DC Super Hero Girls Sets Make The Most Of LEGO's Friends Line

LEGO's girl-focused Friends line, which replaces the traditional minifigures with something closer to tiny plastic dolls, can rub certain collectors the wrong way. Making the tiny plastic dolls DC Comics characters, as LEGO is doing with six new DC Super Hero Girls sets, certainly helps. Welcome to Wonder Woman's dorm room.

I'm a big fan of the DC Super Hero Girls line, which takes popular characters from the comic books and places them in a kid-friendly high school setting. It's a gateway drug into comic fandom for a whole new audience, and by that I mean my Monster High-collecting wife.

Just your average high school.

In terms of retail placement and marketing targets, it's a girls line, so LEGO's six new sets are part of the Friends line, along with my beloved LEGO Elves.

Part of me appreciates the irony of these characters in this setting, especially considering recent developments in the lives of Wonder Woman and portrayal of characters like Harley Quinn and Batgirl in live-action and animation.

Buying it for the Batjet. Yep.

The first three sets, which will be available early in the US (November 27), include the amazing Batgirl's Batjet set ($US24.99 [$33]), Harley Quinn to the Rescue ($US29.99 [$40]) and the large Super Hero High School set ($US79.99 [$106]), featuring Supergirl, Poison Ivy and Lena Luthor. Australian pricing has not yet been announced.

To the rescue. Right.

On January 1 the series goes worldwide, with three new sets dropping as well. The final three are Wonder Woman Dorm Room ($US19.99 [$26]), which includes an invisible motorcycle, Bumblebee Helicopter ($US14.99 [$20]) and Lashina Tank ($US14.99 [$20]). I have no idea who Lashina is, but at that point I'll have bought the rest of these so I might as well collect the whole set of sets.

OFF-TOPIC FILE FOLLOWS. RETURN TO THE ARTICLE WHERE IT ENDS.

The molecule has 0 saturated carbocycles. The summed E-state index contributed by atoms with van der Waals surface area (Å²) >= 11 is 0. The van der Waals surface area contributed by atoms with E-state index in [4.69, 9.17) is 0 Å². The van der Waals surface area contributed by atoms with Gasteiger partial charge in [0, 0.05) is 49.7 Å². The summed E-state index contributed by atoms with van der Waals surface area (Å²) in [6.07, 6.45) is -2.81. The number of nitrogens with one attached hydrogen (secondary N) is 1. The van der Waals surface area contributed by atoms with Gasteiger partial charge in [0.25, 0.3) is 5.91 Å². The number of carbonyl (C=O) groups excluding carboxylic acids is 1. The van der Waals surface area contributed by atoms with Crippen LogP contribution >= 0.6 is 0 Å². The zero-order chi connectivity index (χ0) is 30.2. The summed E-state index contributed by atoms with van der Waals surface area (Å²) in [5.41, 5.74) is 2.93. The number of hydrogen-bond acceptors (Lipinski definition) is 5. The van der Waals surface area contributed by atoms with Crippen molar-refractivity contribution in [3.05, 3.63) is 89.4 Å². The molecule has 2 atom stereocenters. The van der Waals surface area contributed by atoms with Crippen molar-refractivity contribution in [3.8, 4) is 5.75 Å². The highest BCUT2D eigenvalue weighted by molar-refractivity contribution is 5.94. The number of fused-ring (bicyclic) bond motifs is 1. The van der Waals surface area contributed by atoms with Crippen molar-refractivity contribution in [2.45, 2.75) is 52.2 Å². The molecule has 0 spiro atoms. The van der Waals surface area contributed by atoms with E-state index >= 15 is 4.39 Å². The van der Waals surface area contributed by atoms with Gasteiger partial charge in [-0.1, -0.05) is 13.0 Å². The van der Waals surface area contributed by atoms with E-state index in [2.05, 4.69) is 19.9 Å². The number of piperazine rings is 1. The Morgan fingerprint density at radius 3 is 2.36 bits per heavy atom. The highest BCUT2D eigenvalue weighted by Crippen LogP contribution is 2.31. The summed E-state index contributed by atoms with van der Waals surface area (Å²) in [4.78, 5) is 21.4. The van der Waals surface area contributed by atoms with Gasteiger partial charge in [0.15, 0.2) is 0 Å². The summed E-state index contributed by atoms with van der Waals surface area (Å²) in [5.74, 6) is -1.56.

Why do the flying characters always get flying machines?

Each of the sets come with tiny buildable crystal creatures called Kryptomites, which sound like they're going to ruin Supergirl's day in a big way. Note the inclusion of Krypto in the Lashina set. He's bound to make Supergirl's day much better.

Woof.

Yeah, OK. So the Friends line and its spin-offs continue to stand by their weird plastic dolls. That's fine. Between the DC iconography and the use of unique colour/part combinations, the Super Hero Girls line is likely to be a hit with collectors and fans of the property alike.


Comments

    Gender marketing is fucking awful. They seriously had to change the figures into fugly clumps of plastic just to appeal to young girls? LEGO is for everyone, they shouldn't have to pander to this demographic. And shame on DC for doing the same thing.

      You said this much better than I could and I agree completely.

      I knew someone would post this bananas take. As the father of two girls, let me tell you, you are 100% wrong.

      ...okay maybe 80%. It's gender stereotyping, sure, and there's cultural reasons to oppose that, but boots on the ground, these things work. They make my girls engage in imaginative play, both storytelling and structure-building, more than any other Lego sets ever.

      Everyone I've ever seen complain about these sets hasn't seen first-hand the way that girls LOVE them. It may offend your ideology, but it's not oppression, it's meeting a real demand for Lego sets not confined by the cramped dimensions of the minifigs.

      And let me tell the person contending that a minifig version of these sets would be more popular, I'm sorry to tell you the sad truth, but the opposite is going to happen. Sooner or later Lego will release superhero playsets for boys in these dimensions, and they will be the most popular Legos ever made.

    Yep its a disgrace.
    You saw how well the Disney Minifgures sold, and I think Lego will be pretty embarrassed when they eventually provide "girl" type Lego in the traditional form and they sell like hotcakes.

Join the discussion!

Trending Stories Right Now